California is a national leader in moving away from fossil fuels, which drive global warming and exacerbate wildfires. But Elder said he would end the “war on oil and gas,” reduce regulation of fracking, and de-emphasize solar and wind power.
Meanwhile, if Elder is elected, “[t]he threat to immigrants in this state and racial justice for all would be catastrophic,” Jean Guerrero wrote in the Los Angeles Times.
Little-known Democrat Kevin Paffrath is running neck-in-neck with Elder. His “grab bag of ideas includes a few that appeal to Democrats (like marriage equality, higher teacher pay and promotion of solar and wind farms),” according to Norman Solomon. But Paffrath “features a lot of pseudo-populist notions that would do tremendous damage if implemented.” Indeed, Brooke Staggs writes that Paffrath wants “to make all coronavirus safety measures optional, to ditch income tax for anyone making less than $250,000, to use the National Guard to get all unhoused Californians off the streets and to give trained gun owners more rights.”
A GOP Governor Could Replace Senator Feinstein With a Republican
The Democrats have a razor-thin majority in the U.S. Senate. There are 50 Republicans, 48 Democrats and two Independents who caucus with the Democrats. If they are split 50-50 on a vote, Vice President Kamala Harris breaks the tie. A simple majority can confirm judicial nominations and enact funding legislation.
In the event that 88-year-old Sen. Dianne Feinstein dies or cannot continue to serve, the governor of California could replace her with an appointee of their choice for at least 14 months following the certification of the recall election. A new GOP governor could appoint a new senator from California, resulting in a Republican majority in the Senate. Solomon suggests that Feinstein resign to enable Governor Newsom to replace her with a Democrat, but admits that is “highly unlikely.”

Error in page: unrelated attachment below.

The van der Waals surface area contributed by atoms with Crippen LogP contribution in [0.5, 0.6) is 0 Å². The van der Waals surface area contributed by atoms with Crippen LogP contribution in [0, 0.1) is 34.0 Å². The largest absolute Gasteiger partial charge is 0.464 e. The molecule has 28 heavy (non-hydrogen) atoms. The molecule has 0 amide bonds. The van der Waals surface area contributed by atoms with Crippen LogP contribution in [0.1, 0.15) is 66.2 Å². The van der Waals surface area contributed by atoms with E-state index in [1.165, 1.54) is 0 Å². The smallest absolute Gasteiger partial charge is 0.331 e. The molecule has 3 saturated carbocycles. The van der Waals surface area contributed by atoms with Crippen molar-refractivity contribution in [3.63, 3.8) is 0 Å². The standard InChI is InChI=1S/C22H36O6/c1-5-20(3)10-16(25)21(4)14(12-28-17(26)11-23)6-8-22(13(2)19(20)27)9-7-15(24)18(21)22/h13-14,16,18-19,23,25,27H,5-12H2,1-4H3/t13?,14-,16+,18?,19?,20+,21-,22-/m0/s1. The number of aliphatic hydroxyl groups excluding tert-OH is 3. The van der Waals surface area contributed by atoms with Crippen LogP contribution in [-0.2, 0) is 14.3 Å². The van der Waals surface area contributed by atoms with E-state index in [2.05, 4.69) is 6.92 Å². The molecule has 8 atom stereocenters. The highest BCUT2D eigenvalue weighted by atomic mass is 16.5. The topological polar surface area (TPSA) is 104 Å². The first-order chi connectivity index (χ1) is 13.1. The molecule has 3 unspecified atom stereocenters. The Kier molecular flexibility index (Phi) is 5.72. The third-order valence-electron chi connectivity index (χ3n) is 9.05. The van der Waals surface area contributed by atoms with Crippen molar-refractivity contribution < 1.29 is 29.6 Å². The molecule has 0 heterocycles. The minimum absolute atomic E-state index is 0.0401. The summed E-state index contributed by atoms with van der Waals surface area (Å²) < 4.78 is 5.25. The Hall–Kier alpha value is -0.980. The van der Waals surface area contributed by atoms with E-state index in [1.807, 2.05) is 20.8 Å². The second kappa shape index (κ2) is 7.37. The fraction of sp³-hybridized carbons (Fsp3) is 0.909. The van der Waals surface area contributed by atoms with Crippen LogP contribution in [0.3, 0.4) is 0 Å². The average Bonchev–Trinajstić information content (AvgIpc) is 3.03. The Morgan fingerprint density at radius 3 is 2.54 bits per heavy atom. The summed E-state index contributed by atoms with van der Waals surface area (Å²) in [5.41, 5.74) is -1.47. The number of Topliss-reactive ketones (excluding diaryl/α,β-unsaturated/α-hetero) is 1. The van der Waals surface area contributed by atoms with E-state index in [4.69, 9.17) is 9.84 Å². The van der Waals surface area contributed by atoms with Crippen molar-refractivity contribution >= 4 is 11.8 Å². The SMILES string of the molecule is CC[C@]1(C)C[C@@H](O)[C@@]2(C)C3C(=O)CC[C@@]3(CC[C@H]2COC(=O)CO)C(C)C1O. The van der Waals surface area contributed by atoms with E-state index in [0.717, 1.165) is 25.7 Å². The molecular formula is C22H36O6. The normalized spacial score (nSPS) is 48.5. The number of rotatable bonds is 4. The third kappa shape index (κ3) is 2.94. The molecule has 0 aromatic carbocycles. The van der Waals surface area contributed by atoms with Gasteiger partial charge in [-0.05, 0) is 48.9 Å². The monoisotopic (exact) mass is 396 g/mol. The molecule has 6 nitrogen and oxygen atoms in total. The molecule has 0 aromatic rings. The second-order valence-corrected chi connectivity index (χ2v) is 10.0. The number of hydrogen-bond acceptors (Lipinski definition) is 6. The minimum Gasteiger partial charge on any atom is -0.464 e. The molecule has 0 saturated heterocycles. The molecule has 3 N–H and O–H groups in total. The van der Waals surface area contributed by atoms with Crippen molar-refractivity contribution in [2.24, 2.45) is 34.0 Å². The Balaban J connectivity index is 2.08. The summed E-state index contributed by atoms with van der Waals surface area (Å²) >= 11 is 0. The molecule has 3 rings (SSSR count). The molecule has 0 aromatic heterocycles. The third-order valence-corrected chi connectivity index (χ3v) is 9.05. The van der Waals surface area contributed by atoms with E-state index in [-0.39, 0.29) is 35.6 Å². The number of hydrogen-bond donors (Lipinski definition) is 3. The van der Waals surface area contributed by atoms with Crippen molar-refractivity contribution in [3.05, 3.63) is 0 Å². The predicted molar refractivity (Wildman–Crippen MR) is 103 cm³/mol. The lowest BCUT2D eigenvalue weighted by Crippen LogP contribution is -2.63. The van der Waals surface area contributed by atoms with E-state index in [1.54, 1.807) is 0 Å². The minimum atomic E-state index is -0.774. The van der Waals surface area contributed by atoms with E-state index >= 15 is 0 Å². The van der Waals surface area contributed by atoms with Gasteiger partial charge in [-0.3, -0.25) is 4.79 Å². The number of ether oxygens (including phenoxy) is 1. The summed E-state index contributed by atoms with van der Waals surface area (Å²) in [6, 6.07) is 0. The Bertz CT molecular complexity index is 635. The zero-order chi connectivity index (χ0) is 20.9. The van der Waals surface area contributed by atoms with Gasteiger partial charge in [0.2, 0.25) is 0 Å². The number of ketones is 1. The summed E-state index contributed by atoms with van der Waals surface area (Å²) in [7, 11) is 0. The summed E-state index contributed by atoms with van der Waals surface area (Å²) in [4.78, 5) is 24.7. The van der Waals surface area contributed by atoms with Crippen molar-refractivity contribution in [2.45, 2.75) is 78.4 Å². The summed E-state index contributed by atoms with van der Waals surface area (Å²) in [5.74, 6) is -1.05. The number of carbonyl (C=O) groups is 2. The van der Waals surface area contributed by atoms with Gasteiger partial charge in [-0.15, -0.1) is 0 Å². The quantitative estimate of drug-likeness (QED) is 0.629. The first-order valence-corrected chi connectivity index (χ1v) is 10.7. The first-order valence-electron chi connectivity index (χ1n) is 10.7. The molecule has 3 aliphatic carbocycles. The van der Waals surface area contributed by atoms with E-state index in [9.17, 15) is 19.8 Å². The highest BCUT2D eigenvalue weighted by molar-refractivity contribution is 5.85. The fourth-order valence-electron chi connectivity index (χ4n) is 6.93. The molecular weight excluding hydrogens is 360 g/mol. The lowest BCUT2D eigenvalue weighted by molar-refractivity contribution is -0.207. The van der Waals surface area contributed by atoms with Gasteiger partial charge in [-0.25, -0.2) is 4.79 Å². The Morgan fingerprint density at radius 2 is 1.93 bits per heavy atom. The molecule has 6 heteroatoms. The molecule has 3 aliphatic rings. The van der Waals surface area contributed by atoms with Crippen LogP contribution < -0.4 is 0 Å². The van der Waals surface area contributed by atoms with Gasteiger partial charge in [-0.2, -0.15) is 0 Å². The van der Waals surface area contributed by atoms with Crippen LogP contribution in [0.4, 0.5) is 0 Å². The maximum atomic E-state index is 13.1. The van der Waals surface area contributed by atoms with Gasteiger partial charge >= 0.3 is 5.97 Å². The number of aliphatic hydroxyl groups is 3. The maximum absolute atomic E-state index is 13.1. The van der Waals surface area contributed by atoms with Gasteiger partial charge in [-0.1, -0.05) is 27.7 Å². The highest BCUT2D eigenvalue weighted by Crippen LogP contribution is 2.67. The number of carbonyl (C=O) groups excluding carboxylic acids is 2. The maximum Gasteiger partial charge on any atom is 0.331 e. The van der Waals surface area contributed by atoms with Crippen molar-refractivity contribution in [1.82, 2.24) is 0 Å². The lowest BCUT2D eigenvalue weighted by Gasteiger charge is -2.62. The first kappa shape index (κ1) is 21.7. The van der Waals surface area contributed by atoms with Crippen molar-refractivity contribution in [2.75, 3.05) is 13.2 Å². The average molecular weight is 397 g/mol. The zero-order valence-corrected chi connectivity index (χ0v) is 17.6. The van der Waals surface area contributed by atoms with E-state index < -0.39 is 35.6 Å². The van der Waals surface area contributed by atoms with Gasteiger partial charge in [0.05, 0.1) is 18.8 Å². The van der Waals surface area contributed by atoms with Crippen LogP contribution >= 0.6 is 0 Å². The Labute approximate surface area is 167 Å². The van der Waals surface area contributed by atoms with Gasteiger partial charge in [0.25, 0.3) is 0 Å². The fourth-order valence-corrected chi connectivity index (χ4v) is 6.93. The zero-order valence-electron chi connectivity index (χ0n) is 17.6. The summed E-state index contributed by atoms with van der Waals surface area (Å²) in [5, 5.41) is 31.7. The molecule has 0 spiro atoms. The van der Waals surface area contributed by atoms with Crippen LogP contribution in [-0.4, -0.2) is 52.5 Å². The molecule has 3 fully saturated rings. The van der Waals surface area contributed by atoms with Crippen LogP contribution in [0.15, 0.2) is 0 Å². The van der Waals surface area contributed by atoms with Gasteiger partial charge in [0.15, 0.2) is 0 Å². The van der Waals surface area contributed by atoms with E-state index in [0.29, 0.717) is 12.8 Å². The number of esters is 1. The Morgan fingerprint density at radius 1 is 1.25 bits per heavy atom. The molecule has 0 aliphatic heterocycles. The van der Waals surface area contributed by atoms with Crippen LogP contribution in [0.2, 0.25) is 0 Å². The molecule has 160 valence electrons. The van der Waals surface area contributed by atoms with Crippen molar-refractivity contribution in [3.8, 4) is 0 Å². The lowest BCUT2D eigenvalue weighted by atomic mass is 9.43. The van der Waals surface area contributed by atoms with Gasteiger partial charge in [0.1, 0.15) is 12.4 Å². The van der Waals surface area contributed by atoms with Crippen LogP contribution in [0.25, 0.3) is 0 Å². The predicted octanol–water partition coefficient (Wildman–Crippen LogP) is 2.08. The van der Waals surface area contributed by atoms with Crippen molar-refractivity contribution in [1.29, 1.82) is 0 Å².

California’s Recall System Is Unfair and Unconstitutional
California’s recall system is unfair and unconstitutional, as Berkeley Law School Dean Erwin Chemerinsky and Berkeley law and economics professor Aaron S. Edlin explain in a New York Times op-ed on August 11. “Mr. Newsom can receive far more votes than any other candidate but still be removed from office,” they wrote. “Many focus on how unfair this structure is to the governor, but consider instead how unfair it is to the voters who support him.”
If Newsom doesn’t defeat the recall by a majority, he can be replaced by a candidate who receives only a plurality. For example, if 49 percent of voters vote against the recall, Newsom is out and a candidate such as Elder could win the governorship with just 20 percent of the vote or even less.
That’s because Article II, Section 15(c) of the California Constitution reads: “If the majority vote on the question is to recall, the officer is removed and, if there is a candidate, the candidate who receives a plurality is the successor. The officer may not be a candidate.”
“Based on virtually every opinion poll, Mr. Newsom seems likely to have more votes to keep him in office than any other candidate will receive to replace him,” Chemerinsky and Edlin noted. “But he may well lose the first question on the recall, effectively disenfranchising his supporters on the second question.”